Youth killed, families terrorised

Andrew Molefe

Andrew Molefe

For a few luckless families in Braamfischerville, Soweto, Tuesday was a night of the long knives and big blazing guns.

An orgy of violent robbery and blood-letting dragged on until the crack of dawn yesterday morning, leaving one person dead, another seriously injured while scores of belongings were taken by the force of guns.

The reign of terror started at midnight in this sprawling settlement west of Dobsonville when a brazen gang of at least four thugs first kicked open the rickety door of a back yard hair salon housed in a shack behind an unnumbered house on a nondescript street with no name.

Inside the shack they found a young man, believed to be a Mozambican.

The gang pumped bullets into his body, killing him instantly.

Like the house and the street he lived in, the young man was nameless. The neighbours don't know his name and could only guess that he was a foreigner because of his accent.

"He was an innocent-looking young boy," said one. "He couldn't have been more than 15, 16 at the most," said a neighbour who refused to be identified.

She said the murdered youngster used to play with her 13-year-old son.

The mysterious young man apparently moved into the area a few weeks ago and rented the one-roomed outbuilding, where he lived and ran his hair salon.

The owners of the main house, a two-roomed RDP home, moved out a while back. The house was uninhabited at the time of the shooting.

Sowetan photographer Mohau Mofokeng was the first journalist on the scene shortly after 1am. He found the boy's body in a pool of blood on the floor of his shack.

Neighbours who had heard the fusillade of shots congregated in the yard in shock.

With murder in their hearts, the killers sauntered a short distance to the adjoining street. They walked into a poverty-stricken house whose only breadwinner is 78-year-old pensioner Dorah Kembo.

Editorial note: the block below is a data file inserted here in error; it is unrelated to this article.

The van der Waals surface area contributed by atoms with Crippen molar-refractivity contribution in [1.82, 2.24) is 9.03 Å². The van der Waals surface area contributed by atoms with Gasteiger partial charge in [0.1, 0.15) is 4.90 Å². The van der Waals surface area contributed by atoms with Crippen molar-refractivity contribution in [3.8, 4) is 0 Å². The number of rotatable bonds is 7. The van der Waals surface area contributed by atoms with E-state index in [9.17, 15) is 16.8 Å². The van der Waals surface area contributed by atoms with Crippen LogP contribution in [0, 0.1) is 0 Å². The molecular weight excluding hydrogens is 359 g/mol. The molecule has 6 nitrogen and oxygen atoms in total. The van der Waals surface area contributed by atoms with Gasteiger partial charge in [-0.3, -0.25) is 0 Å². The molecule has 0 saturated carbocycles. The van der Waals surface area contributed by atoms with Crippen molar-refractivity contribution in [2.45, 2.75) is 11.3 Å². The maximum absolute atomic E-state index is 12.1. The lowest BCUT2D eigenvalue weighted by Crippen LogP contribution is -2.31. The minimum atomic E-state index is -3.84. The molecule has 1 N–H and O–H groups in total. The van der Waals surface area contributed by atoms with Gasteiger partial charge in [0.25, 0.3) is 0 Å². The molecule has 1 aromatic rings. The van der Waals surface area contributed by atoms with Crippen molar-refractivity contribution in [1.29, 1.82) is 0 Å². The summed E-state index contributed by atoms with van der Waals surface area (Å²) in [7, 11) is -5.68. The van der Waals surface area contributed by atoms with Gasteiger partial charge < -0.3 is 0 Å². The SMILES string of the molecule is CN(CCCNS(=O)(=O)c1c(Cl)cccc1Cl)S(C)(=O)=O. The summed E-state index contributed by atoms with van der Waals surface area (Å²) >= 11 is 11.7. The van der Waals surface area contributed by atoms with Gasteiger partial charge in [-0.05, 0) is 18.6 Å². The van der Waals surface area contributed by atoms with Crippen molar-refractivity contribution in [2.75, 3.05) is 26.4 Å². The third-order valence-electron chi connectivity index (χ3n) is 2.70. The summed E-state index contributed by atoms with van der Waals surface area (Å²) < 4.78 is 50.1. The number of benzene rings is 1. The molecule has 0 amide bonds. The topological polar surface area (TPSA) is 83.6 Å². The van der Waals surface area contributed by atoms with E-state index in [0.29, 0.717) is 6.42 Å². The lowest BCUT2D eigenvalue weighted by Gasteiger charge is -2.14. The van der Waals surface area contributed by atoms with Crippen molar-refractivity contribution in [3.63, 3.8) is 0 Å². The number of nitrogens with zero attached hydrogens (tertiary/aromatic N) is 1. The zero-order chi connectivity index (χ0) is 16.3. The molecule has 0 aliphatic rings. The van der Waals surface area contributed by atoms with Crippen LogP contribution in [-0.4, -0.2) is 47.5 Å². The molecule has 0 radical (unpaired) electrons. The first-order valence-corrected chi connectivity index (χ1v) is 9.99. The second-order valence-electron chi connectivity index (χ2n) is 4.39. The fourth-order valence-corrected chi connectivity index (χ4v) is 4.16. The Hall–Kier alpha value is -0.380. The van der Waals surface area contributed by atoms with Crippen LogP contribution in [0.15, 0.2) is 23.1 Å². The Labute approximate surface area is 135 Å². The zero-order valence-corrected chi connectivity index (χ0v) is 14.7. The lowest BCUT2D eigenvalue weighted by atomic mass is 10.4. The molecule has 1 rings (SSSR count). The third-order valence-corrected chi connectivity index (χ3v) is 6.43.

They used a crowbar to break the lock on the steel door and ordered the family to kneel.

Between sobs, the traumatised Granny Kembo told Sowetan that a gang of three young men threatened them with guns before snatching her granddaughter's mobile phone from its charger and left.

The cellphone was probably the only item of value in the two-roomed house. None of the granny's three grandchildren is employed. The family survives on her monthly pension.

The robbers took the cellphone, which was given to her 18-year-old granddaughter Lerato by her mother Veronica shortly before she died last year.

Veronica is one of Granny Kembo's six children. The pensioner left her home in Meadowlands and moved to Braamfischerville to look after her daughter's children.

The thugs' next call was Simon Ntate Kgaswane's house where they kicked open the door of his RDP home. He tried to fight the attackers off but was shot in the head and feet.

In the morning, the signs of struggle were everywhere. Eight hours after they forced their way into his home, dried blood stains where still visible on the kitchen floor, the doorsteps and new suede dining-room suite.

Fortunately, Kgaswane, a native of Tlokweng village near Rustenburg, was home alone because his wife was visiting relatives.

The critically injured man was taken to nearby Leratong Hospital.

Police spokesman Philemon Khorombi said they had opened two cases of house-breaking, one of murder, and another one of housebreaking and attempted murder.

No arrests had yet been made at the time of going to press.